Biden, veep prospects back bill to study, craft proposals for slavery, discrimination reparations
Former Georgia gubernatorial candidate Stacy Abrams, a possible vice presidential pick for Biden, has said African-Americans are 'entitled' to reparations.
Former Vice President Joe Biden and his top potential running mates support legislation to study providing reparations to descendants of African-American slaves.
California Sen. Kamala Harris, Illinois Sen. Tammy Duckworth, Massachusetts Sen. Elizabeth Warren and Minnesota Sen. Amy Klobuchar (who has withdrawn from consideration as Biden’s running mate) are among the 18 co-sponsors of the Senate version of the Commission to Study and Develop Reparation Proposals for African-Americans Act.
The bill establishes a 13-member commission to "examine slavery and discrimination in the colonies and the United States from 1619 to the present and recommend appropriate remedies."
The bill's purpose is in part, according to the text, to "address the fundamental injustice, cruelty, brutality, and inhumanity of slavery in the United States and the 13 American colonies between 1619 and 1865 and to establish a commission to study and consider a national apology and proposal for reparations."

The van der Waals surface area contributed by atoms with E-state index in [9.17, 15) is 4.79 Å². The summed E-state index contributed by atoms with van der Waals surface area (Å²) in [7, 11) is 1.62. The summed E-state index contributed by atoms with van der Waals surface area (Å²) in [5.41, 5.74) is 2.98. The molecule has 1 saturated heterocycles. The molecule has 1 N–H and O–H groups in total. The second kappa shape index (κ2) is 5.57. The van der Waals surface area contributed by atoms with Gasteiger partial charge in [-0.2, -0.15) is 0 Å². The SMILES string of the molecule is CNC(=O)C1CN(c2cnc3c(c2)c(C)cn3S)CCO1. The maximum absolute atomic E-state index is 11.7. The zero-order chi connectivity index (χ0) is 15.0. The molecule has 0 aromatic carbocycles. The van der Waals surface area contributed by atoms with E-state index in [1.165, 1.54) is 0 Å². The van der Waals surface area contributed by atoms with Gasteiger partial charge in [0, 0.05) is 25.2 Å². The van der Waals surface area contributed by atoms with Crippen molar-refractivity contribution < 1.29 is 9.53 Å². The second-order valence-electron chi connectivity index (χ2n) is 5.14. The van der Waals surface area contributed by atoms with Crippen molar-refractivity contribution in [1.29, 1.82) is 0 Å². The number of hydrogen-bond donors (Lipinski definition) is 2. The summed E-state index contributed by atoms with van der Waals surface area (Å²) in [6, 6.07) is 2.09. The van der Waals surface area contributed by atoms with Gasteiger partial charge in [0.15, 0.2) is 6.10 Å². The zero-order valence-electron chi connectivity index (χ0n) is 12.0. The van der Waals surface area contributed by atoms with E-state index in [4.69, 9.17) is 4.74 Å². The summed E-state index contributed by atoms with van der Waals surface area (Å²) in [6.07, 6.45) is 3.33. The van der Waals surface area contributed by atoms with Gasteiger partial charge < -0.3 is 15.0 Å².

The United States declared its independence from Great Britain in 1776.
California Democrat Rep. Karen Bass, chairwoman of the Congressional Black Caucus, and Florida Democrat Rep. Val Demings, have been floated as potential running mates for Biden. Both lawmakers are co-sponsoring the Commission to Study and Develop Reparation Proposals for African-Americans Act, which currently has 136 total Democratic co-sponsors in the House.
Last year, former Georgia gubernatorial candidate Stacy Abrams, another possible vice presidential pick for Biden, went further than calling for a formal study of reparations.
"I believe African-Americans and Native Americans are entitled to reparations," she said in an interview with The Root. "We are the two communities who were legally disenfranchised from the inception of this country."
Abrams told the New York Times that "reparations make sense" and "we need to determine what that looks like because we’ve refused to have the conversation about it," adding that "we've never been able to get to the analysis and therefore the prescription."
Biden, who has committed to choosing a female running mate, said in June that he supports studying the issue of reparations.
In June 2019, Trump weighed in on the reparations issue, saying, "It's been a very interesting debate. I don't see it happening, no."
Just the News reached out to American University with a request for former National Security Advisor Susan Rice, another possible running mate for Biden, to find out where she stands on reparations. The press office did not respond to the request before publication.